As Mare Cognitum, Portland-area black metal artist Jacob Buczarski aptly captures a sense of all-consuming devastation on his crushing new album Solar Paroxysm, which is available now from Extraconscious Records and I, Voidhanger Records.
The journey through Solar Paroxysm features moments wracked with raw anguish, as desperate and emotively disorienting melodies rush through the mix, but there’s no stopping the metaphysical — and paradigm-breaking — destruction that the album reflects. Thanks to the album’s profound force, there’s no apparent choice but a solemn reorientation regarding the very nature of human existence — or at least, what “human existence” entails at present. Within the record’s teeming world, it’s time to ponder our limits.
The record evokes a sense that opportunities to avert the unfolding catastrophe have vanished, no matter the frenzy with which one might search for another path.
The album is electrifyingly energetic and thoroughly scorching, with mesmerizing dynamics and formidably powerful weight. Its craterous tracks land with a resounding air of finality, like — as the apocalyptic cover art suggests — fiery meteors slamming into an already barren wasteland. Thus, the energy feels relatively inescapable, but there is a chance to observe the desolation, and the music at times gets so grandiose that the stormy tumult seems to stretch across planet after planet, covering everywhere that’s known and viewable. Listening feels like a sudden infusion of the petrifying knowledge of this ruin.
Mare Cognitum employs a relatively unbroken stream of sound across Solar Paroxysm, which seems to play scenes of apocalyptic devastation on a loop as the instrumentation builds across long stretches of the dynamic but persistently blistering melee.
There’s an underlying sense of emotional strain — especially at moments like the track “Frozen Star Divinization,” where the swinging guitars and monumental drums seem to get particularly dramatic — but these feelings largely seem subsumed by the storm-wracked volcanic tides reflected across the album as a whole.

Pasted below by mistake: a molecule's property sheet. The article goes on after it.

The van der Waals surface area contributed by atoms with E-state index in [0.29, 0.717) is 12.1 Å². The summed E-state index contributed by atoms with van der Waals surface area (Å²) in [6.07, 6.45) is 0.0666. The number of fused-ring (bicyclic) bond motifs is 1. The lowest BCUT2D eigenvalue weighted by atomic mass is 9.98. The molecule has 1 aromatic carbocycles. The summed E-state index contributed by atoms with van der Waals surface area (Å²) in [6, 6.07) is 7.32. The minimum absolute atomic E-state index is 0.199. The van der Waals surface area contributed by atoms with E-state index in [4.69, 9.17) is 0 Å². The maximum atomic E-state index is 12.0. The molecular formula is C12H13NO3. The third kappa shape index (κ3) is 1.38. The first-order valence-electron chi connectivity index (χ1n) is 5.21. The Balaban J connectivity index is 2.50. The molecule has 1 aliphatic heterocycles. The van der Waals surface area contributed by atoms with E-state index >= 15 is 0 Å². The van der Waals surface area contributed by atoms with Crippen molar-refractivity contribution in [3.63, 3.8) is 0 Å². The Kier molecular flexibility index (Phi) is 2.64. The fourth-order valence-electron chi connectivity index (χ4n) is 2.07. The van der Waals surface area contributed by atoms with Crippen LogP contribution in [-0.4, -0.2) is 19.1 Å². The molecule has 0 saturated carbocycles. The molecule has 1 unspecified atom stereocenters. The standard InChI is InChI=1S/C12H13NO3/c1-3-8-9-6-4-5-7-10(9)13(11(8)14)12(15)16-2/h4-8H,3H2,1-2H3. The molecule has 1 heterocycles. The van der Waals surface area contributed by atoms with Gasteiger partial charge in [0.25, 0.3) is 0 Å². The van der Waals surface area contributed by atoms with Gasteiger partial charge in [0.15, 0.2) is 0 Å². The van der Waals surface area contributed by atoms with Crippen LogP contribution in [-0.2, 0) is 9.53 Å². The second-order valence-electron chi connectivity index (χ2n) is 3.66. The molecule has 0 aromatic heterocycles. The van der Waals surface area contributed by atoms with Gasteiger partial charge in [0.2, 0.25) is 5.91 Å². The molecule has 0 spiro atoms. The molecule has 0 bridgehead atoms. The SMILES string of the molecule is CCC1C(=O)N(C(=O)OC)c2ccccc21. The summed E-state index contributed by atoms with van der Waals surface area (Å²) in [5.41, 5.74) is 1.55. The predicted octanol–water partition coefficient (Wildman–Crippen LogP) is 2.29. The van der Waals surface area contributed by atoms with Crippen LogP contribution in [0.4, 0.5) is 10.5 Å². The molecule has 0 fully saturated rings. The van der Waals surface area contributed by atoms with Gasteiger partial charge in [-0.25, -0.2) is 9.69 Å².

Tone-wise, the music often feels abrasive and physically formidable, with thunderous and jarringly heavy instrumentals that are, for the most part, quite briskly paced. There are no sudden arrivals at patches of recording-induced atmosphere that one might find in wintry lo-fi black metal. Instead, the music feels, in a way, relatively crisp — the songs are unrelentingly direct, seeming to shake the earth.
The songs also feel quite thick — although “Frozen Star Divinization” ends in part with a guitar solo, which: one, reminds you that you’re listening to an intricately impressive metal record, and two, suggests the compelling grandiosity that defines some of the processes within the natural world that humanity has often seemed ready throughout recent history to disregard in the name of destructive expansion.
Every track is dynamic. After a few minutes, album opener “Antaresian” begins to ease up somewhat, while follow-up track “Frozen Star Divinization” highlights fiery bursts of energy as the music bounds ahead.
“Terra Requiem,” the title of the record’s third track, which features some of its slowest instrumentation, aptly summarizes the experience. Ahead of a stormy ending, the song packs dragged out hits as Mare Cognitum delivers what sounds like a woeful requiem on behalf of the earth as humanity knew it. Some of the guitars themselves feel like they’re roaring, as though the far reaches of the universe itself have somehow joined in the processional.
“Terra Requiem” closes with a somber lyrical proclamation: “We’ll pay with the ashes of our humanity/ And cease to walk upon this earth/ And the earth will forget our name.”
The album sonically reflects these sentiments. As it closes, Mare Cognitum seems to focus on a kind of grandiose pummeling, outlining a personalized look at existential collapse.
Listen to Solar Paroxysm below!